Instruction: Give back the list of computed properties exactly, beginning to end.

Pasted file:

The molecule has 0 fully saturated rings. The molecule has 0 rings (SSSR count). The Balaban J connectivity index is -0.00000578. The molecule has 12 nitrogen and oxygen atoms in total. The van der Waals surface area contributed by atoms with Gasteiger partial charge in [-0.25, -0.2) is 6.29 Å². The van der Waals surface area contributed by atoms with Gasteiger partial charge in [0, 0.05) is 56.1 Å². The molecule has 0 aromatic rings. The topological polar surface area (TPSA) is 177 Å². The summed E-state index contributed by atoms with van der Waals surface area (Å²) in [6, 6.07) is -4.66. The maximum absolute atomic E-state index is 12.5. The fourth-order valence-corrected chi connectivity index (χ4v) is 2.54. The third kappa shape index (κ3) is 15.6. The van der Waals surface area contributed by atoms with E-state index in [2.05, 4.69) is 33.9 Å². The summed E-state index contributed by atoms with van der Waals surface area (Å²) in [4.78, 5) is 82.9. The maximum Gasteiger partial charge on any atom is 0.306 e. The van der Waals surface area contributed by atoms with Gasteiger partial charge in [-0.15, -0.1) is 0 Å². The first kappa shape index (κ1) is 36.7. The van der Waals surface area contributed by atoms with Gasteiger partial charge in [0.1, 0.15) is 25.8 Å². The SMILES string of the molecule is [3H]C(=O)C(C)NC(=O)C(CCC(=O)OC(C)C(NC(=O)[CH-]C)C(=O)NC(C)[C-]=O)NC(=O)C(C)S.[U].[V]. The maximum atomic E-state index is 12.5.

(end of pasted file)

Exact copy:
The molecule has 0 fully saturated rings. The molecule has 0 rings (SSSR count). The Balaban J connectivity index is -0.00000578. The molecule has 12 nitrogen and oxygen atoms in total. The van der Waals surface area contributed by atoms with Gasteiger partial charge in [-0.25, -0.2) is 6.29 Å². The van der Waals surface area contributed by atoms with Gasteiger partial charge in [0, 0.05) is 56.1 Å². The molecule has 0 aromatic rings. The topological polar surface area (TPSA) is 177 Å². The summed E-state index contributed by atoms with van der Waals surface area (Å²) in [6, 6.07) is -4.66. The maximum absolute atomic E-state index is 12.5. The fourth-order valence-corrected chi connectivity index (χ4v) is 2.54. The third kappa shape index (κ3) is 15.6. The van der Waals surface area contributed by atoms with E-state index in [2.05, 4.69) is 33.9 Å². The summed E-state index contributed by atoms with van der Waals surface area (Å²) in [4.78, 5) is 82.9. The maximum Gasteiger partial charge on any atom is 0.306 e. The van der Waals surface area contributed by atoms with Gasteiger partial charge in [-0.15, -0.1) is 0 Å². The first kappa shape index (κ1) is 36.7. The van der Waals surface area contributed by atoms with Gasteiger partial charge in [0.1, 0.15) is 25.8 Å². The SMILES string of the molecule is [3H]C(=O)C(C)NC(=O)C(CCC(=O)OC(C)C(NC(=O)[CH-]C)C(=O)NC(C)[C-]=O)NC(=O)C(C)S.[U].[V]. The maximum atomic E-state index is 12.5.